GEORG TAPPERT (1880-1957)
GEORG TAPPERT (1880-1957)
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Artist's Resale Right ("Droit de Suite"). Artist's… Read more PROPERTY FROM A PRIVATE ENGLISH COLLECTION
GEORG TAPPERT (1880-1957)

Café

Details
GEORG TAPPERT (1880-1957)
Café
signed 'Tappert' (lower left); signed 'TAPPERT' (on the reverse)
oil on burlap
25 1⁄4 x 23 5⁄8 in. (64 x 60.8 cm.)
Painted in 1917
Provenance
The artist's estate.
With Galerie Nierendorf, Berlin, by whom acquired from the above, by October 1963.
Leonard Hutton Galleries, New York, by April 1964.
Probably acquired from the above by the grandparents of the present owner.
Literature
'Art Galleries: Unfashionable Pictures; Work of George Tooker at Durlacher's', in The New York Times, 2 May 1964, p. 24 (titled 'Café Bourgeois' and dated '1918').
G. Wietek, Georg Tappert, 1887-1957, Ein Wegbereiter der Deutschen Moderne, Munich, 1980, no. 172, p. 185 (illustrated).
Exhibited
Kassel, Kunstverein, Berliner Ku¨nstler Georg Tappert, Geda¨chtnis-Ausstellung, Gema¨lde der Jahre 1906-1932 ; Rene´e Sintenis, Plastik und Zeichnungen ; Graf v. Luckner, Bildnisse und Gouachen, May - June 1959, no. 28 (with incorrect dimensions).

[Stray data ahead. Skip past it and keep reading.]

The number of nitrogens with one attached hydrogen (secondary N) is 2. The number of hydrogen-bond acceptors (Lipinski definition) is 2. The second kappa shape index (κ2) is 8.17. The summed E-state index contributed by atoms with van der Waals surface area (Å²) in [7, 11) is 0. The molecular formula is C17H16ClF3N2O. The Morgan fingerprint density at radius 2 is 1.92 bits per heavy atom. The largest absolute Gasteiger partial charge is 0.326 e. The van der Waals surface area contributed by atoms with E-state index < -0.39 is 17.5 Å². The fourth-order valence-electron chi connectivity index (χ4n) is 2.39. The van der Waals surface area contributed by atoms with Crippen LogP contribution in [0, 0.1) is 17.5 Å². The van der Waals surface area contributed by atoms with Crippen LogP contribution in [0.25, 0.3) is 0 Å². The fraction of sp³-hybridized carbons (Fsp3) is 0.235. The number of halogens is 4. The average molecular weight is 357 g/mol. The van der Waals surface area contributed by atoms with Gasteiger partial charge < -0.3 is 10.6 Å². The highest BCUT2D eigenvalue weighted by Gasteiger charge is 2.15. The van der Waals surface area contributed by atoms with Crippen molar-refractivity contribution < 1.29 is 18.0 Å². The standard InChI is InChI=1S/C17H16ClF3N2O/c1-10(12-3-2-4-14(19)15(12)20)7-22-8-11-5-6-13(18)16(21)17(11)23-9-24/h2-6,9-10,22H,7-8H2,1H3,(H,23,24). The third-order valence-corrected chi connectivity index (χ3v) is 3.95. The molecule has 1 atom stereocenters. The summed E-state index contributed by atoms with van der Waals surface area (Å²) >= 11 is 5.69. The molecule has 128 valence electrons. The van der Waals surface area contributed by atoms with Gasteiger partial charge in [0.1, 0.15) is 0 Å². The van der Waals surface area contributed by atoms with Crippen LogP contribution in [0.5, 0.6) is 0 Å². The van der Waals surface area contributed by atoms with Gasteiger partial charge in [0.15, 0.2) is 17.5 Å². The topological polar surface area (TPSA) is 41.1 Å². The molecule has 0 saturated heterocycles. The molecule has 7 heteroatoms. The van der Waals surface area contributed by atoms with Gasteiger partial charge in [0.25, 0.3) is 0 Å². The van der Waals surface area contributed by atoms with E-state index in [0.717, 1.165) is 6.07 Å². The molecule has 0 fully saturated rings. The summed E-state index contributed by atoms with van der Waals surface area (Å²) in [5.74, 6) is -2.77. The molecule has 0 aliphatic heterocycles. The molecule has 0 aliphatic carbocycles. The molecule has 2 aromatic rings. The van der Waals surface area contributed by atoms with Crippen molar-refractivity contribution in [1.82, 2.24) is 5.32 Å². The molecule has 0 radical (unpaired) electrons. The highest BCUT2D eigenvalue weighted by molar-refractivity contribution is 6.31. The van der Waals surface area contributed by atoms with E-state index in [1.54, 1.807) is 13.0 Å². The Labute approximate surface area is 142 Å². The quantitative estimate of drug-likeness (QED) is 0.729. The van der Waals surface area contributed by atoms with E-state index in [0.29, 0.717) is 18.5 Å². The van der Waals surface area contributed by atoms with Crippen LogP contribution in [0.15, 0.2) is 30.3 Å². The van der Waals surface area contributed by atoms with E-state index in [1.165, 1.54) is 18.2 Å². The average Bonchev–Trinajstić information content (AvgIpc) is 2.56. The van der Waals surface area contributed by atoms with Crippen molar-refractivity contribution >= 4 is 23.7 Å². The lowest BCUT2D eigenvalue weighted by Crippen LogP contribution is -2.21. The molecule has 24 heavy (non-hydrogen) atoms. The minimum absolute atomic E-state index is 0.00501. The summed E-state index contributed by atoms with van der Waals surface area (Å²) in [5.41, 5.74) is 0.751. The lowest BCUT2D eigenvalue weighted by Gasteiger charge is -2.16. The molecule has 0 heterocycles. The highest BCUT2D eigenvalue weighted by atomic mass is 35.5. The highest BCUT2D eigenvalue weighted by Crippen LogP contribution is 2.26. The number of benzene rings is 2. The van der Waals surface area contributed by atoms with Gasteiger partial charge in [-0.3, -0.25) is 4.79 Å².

Berlin, Galerie Nierendorf, Georg Tappert, October 1963 - January 1964, no. 39, p. 17 (illustrated; dated '1919').
New York, Leonard Hutton Galleries, Georg Tappert, April - May 1964, no. 22 (illustrated; titled 'Café Bourgeois' and dated '1918').
Special notice

Artist's Resale Right ("Droit de Suite"). Artist's Resale Right Regulations 2006 apply to this lot, the buyer agrees to pay us an amount equal to the resale royalty provided for in those Regulations, and we undertake to the buyer to pay such amount to the artist's collection agent.

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Micol Flocchini
Micol Flocchini Head of Works on Paper Sale

Lot Essay

Painted in 1917, Café is a fine example of Tappert's fascination with the subject of café society, which he explored throughout his career, and particularly in the years during the First World War. In taking up themes of the cabaret and the world of entertainment, Tappert reflects the influence of works by Pechstein and Van Dongen, who in turn drew their inspiration from French turn-of-the-century artists such as Toulouse-Lautrec.
Even though Georg Tappert served in the army during the war years, from 1915-1918, scenes of war and destruction are conspicuously absent from his œuvre. Instead, during this period Tappert's work is dominated by nudes and scenes of the demi-monde, and bourgeoise social life, such as the present painting. Unlike his contemporaries, who expressed war traumas and battle experiences through their art, Tappert found in painting a way of escaping the grim reality and creating a more pleasant imaginary world.

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